Monday, 7 September 2009

Venice, Day 8 & 9

I took the day off yesterday from the CICAE courses and saw five films at the Mostra: Michael Moore's CAPITALISM: A LOVE STORY, Claire Denis' WHITE MATERIAL, TOY STORY in 3D, Franco Rossi's classic 1959 MORTI DI UN AMICO and finally Oliver Stone's doc SOUTH OF THE BORDER. I'll run through these briefly:

The morning started at 8.30am with the new Michael Moore doc, which, depending on your opinion on the controversial filmmaker, you will find moving, enraging, funny and completely necessary, or manipulative, crass and simplistic. Moore is the Spielberg of the doc genre: sentimental, populist (and popular), and a master of his craft. I loved it and given the subject matter, I predict it will be another hit after the failure of SICKO outside of the US.

Straight afterwards I saw WHITE MATERIAL, starring Isabelle Huppert as a coffee plantation owner in an unnamed African country in the middle of a civil war. The ingredients for a fantastic film were all there: Denis' superb camerawork, Huppert in another obssesive role, explosive subject matter - but it left me cold. I have a feeling a lot of people will like this.

Me and Bastien (arthouse cinema manager from Belgium) needed some light relief so we went to see TOY STORY in 3D. Director John Lassetter and Festival Director Marco Muller were in attendance. It was by far the best 3D experience I have had - it appeared as though the filmmakers knew, in 1995, that this would eventually be shown in three dimensions.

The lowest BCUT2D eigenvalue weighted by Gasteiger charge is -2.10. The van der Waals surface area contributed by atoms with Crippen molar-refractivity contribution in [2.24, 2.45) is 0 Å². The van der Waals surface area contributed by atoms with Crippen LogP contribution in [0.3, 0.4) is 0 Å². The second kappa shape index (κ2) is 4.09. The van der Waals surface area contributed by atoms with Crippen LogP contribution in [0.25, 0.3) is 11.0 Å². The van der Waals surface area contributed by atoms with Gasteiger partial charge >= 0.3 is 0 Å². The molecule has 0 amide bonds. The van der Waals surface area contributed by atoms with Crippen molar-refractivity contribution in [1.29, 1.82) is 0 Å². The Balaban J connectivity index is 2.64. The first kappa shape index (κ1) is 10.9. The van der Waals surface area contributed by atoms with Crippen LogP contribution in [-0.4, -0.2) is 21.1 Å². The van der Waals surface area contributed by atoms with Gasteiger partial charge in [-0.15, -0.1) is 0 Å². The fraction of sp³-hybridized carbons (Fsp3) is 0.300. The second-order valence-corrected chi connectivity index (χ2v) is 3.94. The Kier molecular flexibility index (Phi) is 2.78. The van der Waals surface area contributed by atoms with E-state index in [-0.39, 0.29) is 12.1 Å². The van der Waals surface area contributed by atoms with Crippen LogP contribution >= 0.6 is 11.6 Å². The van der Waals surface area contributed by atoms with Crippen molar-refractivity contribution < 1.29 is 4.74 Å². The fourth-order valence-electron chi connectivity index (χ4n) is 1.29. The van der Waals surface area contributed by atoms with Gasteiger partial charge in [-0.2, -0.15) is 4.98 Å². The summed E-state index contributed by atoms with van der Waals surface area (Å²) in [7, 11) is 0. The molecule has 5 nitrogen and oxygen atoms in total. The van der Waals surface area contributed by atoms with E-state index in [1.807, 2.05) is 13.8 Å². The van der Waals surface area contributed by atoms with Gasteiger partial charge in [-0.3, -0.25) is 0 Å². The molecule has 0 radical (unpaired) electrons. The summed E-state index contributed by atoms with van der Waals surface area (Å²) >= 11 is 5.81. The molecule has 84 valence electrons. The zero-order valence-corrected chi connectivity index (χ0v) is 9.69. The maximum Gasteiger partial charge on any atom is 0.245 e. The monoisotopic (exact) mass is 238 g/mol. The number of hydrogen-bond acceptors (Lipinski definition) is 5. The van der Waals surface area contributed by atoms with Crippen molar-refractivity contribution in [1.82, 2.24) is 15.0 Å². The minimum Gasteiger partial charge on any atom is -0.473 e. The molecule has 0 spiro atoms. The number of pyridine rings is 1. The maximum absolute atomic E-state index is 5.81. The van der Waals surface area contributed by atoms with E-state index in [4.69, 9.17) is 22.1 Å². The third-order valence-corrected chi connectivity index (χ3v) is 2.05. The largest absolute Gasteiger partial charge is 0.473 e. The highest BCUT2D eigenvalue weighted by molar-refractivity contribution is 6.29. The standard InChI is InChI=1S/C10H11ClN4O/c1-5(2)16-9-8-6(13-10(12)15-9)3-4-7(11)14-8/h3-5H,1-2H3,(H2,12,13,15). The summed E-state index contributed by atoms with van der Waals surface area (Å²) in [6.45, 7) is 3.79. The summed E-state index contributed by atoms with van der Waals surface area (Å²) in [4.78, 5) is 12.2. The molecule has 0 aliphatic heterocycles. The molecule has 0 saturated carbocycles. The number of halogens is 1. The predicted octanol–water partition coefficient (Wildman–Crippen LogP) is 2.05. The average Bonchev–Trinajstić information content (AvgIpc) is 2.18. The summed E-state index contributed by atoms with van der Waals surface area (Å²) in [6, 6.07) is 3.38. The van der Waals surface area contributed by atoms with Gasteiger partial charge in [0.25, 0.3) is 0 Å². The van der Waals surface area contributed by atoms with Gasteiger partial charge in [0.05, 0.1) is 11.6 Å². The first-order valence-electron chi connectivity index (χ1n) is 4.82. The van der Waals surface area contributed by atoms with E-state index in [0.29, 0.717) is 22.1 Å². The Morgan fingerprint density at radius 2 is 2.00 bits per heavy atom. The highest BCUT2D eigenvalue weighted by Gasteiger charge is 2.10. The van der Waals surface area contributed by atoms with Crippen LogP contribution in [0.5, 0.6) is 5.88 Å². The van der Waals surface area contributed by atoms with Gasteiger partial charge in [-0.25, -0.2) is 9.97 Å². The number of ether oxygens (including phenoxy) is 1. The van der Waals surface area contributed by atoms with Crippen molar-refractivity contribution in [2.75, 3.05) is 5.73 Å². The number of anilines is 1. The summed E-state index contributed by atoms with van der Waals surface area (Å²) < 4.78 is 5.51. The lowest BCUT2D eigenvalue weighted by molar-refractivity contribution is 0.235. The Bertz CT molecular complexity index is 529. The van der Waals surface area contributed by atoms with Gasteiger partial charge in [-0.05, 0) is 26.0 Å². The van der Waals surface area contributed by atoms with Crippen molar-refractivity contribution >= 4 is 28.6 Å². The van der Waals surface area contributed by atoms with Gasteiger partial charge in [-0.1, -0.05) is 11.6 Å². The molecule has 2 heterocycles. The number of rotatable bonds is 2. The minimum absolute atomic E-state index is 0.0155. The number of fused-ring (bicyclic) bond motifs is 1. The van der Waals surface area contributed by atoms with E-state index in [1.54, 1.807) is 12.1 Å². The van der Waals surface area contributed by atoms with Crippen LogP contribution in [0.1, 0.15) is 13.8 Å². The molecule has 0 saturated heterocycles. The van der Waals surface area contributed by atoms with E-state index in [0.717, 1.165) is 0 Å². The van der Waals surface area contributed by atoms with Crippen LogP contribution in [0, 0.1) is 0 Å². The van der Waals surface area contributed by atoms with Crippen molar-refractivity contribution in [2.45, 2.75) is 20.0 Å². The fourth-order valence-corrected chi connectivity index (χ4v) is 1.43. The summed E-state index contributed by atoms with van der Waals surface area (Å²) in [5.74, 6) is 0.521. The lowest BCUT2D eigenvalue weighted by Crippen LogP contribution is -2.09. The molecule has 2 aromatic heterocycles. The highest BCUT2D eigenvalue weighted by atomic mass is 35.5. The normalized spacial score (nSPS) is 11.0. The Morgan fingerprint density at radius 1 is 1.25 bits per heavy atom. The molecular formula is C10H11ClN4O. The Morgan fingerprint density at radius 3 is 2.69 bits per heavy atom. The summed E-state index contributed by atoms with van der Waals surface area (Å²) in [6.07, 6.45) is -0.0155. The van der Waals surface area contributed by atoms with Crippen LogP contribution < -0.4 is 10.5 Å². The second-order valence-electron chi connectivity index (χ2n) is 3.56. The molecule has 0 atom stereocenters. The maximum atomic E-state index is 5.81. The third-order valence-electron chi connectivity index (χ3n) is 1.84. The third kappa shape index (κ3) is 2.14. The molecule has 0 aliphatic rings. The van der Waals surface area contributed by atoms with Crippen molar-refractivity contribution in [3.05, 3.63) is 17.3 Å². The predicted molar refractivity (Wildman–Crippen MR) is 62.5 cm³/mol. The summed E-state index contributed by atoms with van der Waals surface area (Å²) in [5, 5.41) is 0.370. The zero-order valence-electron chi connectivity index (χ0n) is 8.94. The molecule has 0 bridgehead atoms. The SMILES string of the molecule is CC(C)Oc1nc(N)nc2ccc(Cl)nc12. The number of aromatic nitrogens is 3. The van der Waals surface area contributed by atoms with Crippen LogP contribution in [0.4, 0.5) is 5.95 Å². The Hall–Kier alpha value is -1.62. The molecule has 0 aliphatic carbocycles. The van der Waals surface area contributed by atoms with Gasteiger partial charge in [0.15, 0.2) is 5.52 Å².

We killed the two hours till the Stone doc by checking out MORTI DI UN AMICO, a 1959 Italian film (co-written by Pasolini) about two friends in Rome. It was perfect. The classic Italian mix of comedy and melodrama, it was a perfect palate cleanser after Pixar.

Finally, SOUTH OF THE BORDER is the latest in Oliver Stone's series of documentaries (he did COMANDANTE about Castro and PERSONA NON GRATA about Arafat) about enemies of the United States. Basically a series of interviews with leaders of the new leftist governments in Latin America, it's fascinating for someone with an interest in the subject but will have limited theatrical future.

Festival anecdote: as I was waiting to see SOUTH OF THE BORDER, the door to the smaller screening room opened (it was also the exit door for the Sala Grande) and standing in front of me was George Lucas. He said 'excuse me', and I let the bearded Jedi Master through. He's alot shorter than I thought.

Tomorrow is my last day here, and I probably won't have any time to watch any other films. I'll update with some final thoughts tomorrow.

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